Bill always introduced this with a reference to Slim Gaillard, one of our favorite musicians. Gaillard was a fine guitarist and decent pianist who made some legendary recordings with Charlie Parker and Dizzy Gillespie — or, as he referred to them on “Slim’s Jam,” Charlie Yardbird-o-rooney and Diz MacSkivvin-vout-o-rooney — as well as Bill’s favorite nonsense number, “Cement Mixer, Putti-Putti,” and a perky track I recall mostly for Slim’s spoken introduction:

We’re going to cook up a fine dish now, real groovy: wrap up some fine grape leaves and chip up a little lamb-o-rooney; sprinkle on a little fine rice-o-rooty and a little pep-o-rooney, a little pep-o-vouty, sprinkle on a little salt-o-rooney to put the seasoning in there, make it really mellow. Then you nail an avocado seed up in the ceiling and let it vout for a while.

Bill loved Gaillard’s surreal hipsterisms and would frequently lard his speech with o-vouties and o-roonies, and Slim’s influence was palpably present in his jive masterpiece, “King Jelly’s Good Morning Irene Song.” But the song he specifically cited Gaillard on was always this baby — partly, I suppose, because the juxtaposition was so unexpected. So anyway, here it is, in honor of Lanes & Games, and Bill, and my insufficiently misspent youth.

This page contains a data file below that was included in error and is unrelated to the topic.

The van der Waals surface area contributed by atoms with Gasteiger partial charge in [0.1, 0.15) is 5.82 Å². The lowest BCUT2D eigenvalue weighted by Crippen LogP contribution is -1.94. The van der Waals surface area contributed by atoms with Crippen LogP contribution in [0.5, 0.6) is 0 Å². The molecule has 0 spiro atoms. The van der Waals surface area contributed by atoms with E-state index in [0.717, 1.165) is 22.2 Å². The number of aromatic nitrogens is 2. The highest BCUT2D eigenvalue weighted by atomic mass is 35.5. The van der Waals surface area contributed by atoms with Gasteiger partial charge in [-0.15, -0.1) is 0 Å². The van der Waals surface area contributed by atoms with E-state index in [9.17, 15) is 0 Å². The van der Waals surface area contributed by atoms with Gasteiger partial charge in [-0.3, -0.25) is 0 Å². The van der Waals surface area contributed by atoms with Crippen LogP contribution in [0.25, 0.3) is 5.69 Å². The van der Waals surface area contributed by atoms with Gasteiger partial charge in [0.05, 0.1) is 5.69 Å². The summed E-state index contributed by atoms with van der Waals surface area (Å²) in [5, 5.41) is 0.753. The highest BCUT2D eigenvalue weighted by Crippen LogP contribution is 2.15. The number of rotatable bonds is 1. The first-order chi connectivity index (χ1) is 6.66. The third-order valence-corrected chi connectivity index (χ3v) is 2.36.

Incidentally, Bill never recorded this, and neither did anyone else, so I have to wonder whether at this point I’m the only person alive who knows it… if so, that’s tragic and I hope others pick it up.

King Jelly’s Good Morning Irene Song (Bill Morrissey)

So there I was opening for Mose Allison at Palms Playhouse in Davis, California, back in 1983, and I wanted to play something appropriate for his audience and obviously couldn’t fall back on “Everybody Cryin’ Mercy…” so I turned to Bill Morrissey.

Bill was one of my closest friends at that point, and I was doing at least one of his songs in pretty much every set — usually “Oil Money” or “Texas Blues,” but there were plenty of other options, because his lyrics were so well crafted that I would hear him sing something a couple or three times and find I knew it all the way through, without making any effort to learn it. (The most striking example being his early masterpiece, “Small Town on the River.”)